Your Guide to Choosing between a PHEV and a BEV
You’ve decided to buy an electric vehicle: congratulations and welcome to the club! Now that you have decided to buy electric, whether for the cost savings, greenhouse gas emissions reductions, or air quality benefits, one question that may be hounding you is which type of electric vehicle to purchase!
The answer to that question is one that depends on so many factors that make up the chaos of your life and your current mobility needs. So, we have created a decision tree to help make the choice a bit simpler. However, decision trees can be limited, so below the graphic you will find a deep dive guide for choosing between a Plug-in Hybrid (PHEV) and a Battery Electric Vehicle (BEV).
Key questions to ask yourself:
How far do you drive in a day?
We recommend that you conduct a “mileage audit” for 1–2 weeks. Recording how often and how much you drive can provide key insight into driving habits that carry heavy weight in the PHEV vs. BEV decision-making process. Simply write down the distance and frequency of your driving during a “typical” week—the results may surprise you!
The average American drives less than 40 miles a day. Currently, all full-battery electric models have ranges above 100 miles. On the flip side, plug-in hybrids tend to have rather short all-electric ranges, landing somewhere between 10–50 miles until the gas engine takes over. To fully take advantage of the electric miles in a PHEV, the driver must be willing to charge on a more frequent basis than a BEV-driver.
Are you able to charge at home or at work?
If you have an outlet within 12–20 feet of where you park your car (garage, driveway, etc), you are able to charge your car. It’s true! Your electric vehicle (whether BEV or PHEV) can charge off a regular 120-Volt outlet. It’s as simple as charging your phone! However, this type of charging is called “trickle charging” for a reason—it is quite slow and can take between 12–15 hours to fully charge your battery. However, many BEV drivers that drive less than 40 miles a day rely on this Level 1 charging daily and do not experience range anxiety because their battery rarely fully depletes.
If you are looking for a faster charge, you can have a Level 2 charger installed in your residence with the help of an electrician—and you may be eligible to receive rebates on these chargers from your local utility and the federal government. Alternatively, your workplace may offer Level 2 charging for employees or may be willing to consider the possibility of installing one with enough employee support. Want help talking to your employer about EV charging? Contact a coach today.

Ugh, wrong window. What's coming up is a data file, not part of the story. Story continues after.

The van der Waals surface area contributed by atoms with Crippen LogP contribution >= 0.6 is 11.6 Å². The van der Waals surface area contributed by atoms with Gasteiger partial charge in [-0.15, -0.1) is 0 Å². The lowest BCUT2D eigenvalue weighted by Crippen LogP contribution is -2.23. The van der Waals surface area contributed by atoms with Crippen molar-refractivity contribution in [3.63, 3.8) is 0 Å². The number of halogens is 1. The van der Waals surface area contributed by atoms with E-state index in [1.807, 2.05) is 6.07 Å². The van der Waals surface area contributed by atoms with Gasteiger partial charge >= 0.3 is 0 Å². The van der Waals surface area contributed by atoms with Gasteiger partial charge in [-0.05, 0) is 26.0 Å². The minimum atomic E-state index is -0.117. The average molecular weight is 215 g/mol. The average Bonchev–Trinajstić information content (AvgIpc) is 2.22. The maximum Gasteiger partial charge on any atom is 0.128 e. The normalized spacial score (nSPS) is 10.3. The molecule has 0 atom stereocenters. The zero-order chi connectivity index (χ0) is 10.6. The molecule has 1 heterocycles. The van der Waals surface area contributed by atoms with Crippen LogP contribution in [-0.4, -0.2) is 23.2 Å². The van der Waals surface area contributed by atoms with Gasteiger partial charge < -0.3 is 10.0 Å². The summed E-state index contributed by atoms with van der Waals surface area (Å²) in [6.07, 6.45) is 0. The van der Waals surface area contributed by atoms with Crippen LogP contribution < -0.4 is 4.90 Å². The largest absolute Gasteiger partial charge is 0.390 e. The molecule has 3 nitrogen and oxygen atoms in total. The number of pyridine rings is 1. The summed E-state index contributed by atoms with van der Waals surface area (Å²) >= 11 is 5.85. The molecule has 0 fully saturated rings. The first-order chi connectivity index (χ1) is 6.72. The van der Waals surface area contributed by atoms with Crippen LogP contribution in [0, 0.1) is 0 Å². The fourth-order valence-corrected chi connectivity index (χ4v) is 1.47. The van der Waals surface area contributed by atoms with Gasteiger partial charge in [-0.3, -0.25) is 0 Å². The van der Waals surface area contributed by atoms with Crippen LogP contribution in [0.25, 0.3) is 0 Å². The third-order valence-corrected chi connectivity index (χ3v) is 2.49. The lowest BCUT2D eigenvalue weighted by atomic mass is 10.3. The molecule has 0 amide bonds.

If you live in an apartment complex that does not offer residential charging (again, feel free to reach out to us for help!) or you park on the street, you can rely on public Level 2 or DC fast chargers to get your juice. This is not an ideal situation for most drivers, but many do make it work. PHEVs will charge faster because of the smaller batteries but will require more frequent charging compared to BEVs.
Do you want to maximize financial savings?
Do you want to maximize your savings based off purchase price or total cost of ownership over the vehicle’s lifespan? PHEVs are often cheaper upfront than BEVs because of the smaller batteries. However, PHEV ownership costs are higher than BEVs because PHEVs are less efficient cars and there are more moving parts to break and maintenance.
If you are looking to save money long-term, BEVs are a better option. You will save money in both maintenance and fuel. Additionally, BEVs are eligible for better financial incentives at purchase—including Colorado’s $2,500 incentive, the federal government’s $7,500 incentive*, and potential utility incentives.